I am fortunate that Widener’s physical therapy program offers my peers and me the opportunity to be a part of a pro bono clinic that gives back to our community. This opportunity has positively impacted our level of experience and our relationship with the community. I have found the PTPBNHS to be an amazing tool that not only recognizes individuals across the nation for their volunteer work, but also solidifies the efforts of many into one organization. The national honor society stems from the Physical Therapy Pro Bono Network and has plans in the near future to offer scholarships to its members. It has been inspiring to see potential for this organization to expand globally, and it is a privilege to be a part of the school where it began.”

Brianna Englert, Widener University Class of 2018 and NHS officer

“The pro-bono clinic at Youngstown State opened its doors last fall as Penguin PT. Settled in the middle of Youngstown (a city with a poverty rate of over 40 percent), Penguin PT allows us to serve a community in desperate need of health resources while providing students with an excellent learning opportunity. Perhaps the most valuable lessons learned at Penguin PT don’t involve the actual hands-on aspect of physical therapy. Having the opportunity to serve these vulnerable populations really exposes our students to the entire biopsychosocial model of health care. Being exposed to the numerous barriers that these patients face and trying to find ways to bridge them is an invaluable learning experience. Perhaps the greatest advantage that we have found as members of the Physical Therapy Pro Bono National Honor Society is the community of resources that it offers. The opportunity to attend the 2016 Eastern Regional [Pro Bono Networking] Conference at Widener University allowed us to learn from the experiences of others and share our ideas with pro bono clinics from around the country. The ability to come together and exchange ideas about how to better serve our communities provided for a great learning experience and served as an inspiration as Penguin PT begins to take flight.”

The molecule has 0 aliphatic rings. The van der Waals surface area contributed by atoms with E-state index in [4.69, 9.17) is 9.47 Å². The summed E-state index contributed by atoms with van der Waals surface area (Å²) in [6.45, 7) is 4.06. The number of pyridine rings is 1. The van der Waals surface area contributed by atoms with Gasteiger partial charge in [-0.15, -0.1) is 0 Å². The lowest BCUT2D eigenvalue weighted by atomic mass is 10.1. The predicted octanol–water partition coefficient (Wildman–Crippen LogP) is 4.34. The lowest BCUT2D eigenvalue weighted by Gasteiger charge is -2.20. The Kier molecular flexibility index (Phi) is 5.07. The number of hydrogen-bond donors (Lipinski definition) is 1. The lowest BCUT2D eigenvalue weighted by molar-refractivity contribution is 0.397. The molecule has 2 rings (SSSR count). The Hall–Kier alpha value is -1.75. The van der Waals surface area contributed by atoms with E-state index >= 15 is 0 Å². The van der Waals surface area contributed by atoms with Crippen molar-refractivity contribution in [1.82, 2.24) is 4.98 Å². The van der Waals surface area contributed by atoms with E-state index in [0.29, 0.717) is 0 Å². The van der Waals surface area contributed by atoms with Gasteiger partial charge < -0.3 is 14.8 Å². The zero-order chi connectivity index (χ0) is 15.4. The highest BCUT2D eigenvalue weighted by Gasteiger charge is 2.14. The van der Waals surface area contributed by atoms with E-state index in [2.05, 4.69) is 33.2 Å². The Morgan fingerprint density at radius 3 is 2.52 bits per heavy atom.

Drew Snyder, Youngstown State University Class of 2017

“Our students at Briar Cliff University have been increasingly aware and dedicated to providing physical therapy based services to the community. Our students have also been more cognizant of their academic performance as they are striving to graduate with the honors distinction. Students have increased the number of hours they are volunteering in the pro bono clinic to improve their clinical skills and also to provide the service to our community as a volunteer.”

Heidi Nelson, Briar Cliff University, Director of Clinical Education

“I believe taking a moment to recognize those who have truly put forth time and energy into making our clinic succeed and those who strive to provide the best care to our patients every week. I love what the honor society stands for, and I am happy to have a formal opportunity to honor those students who truly pour their hearts into our pro bono clinic and community service outlets.”

Shannon Rubenstein, Elon University, Student Coordinator and executive board member:

To learn more about the Physical Therapy Pro Bono National Honor Society, visit its website: ptprobononhs.org.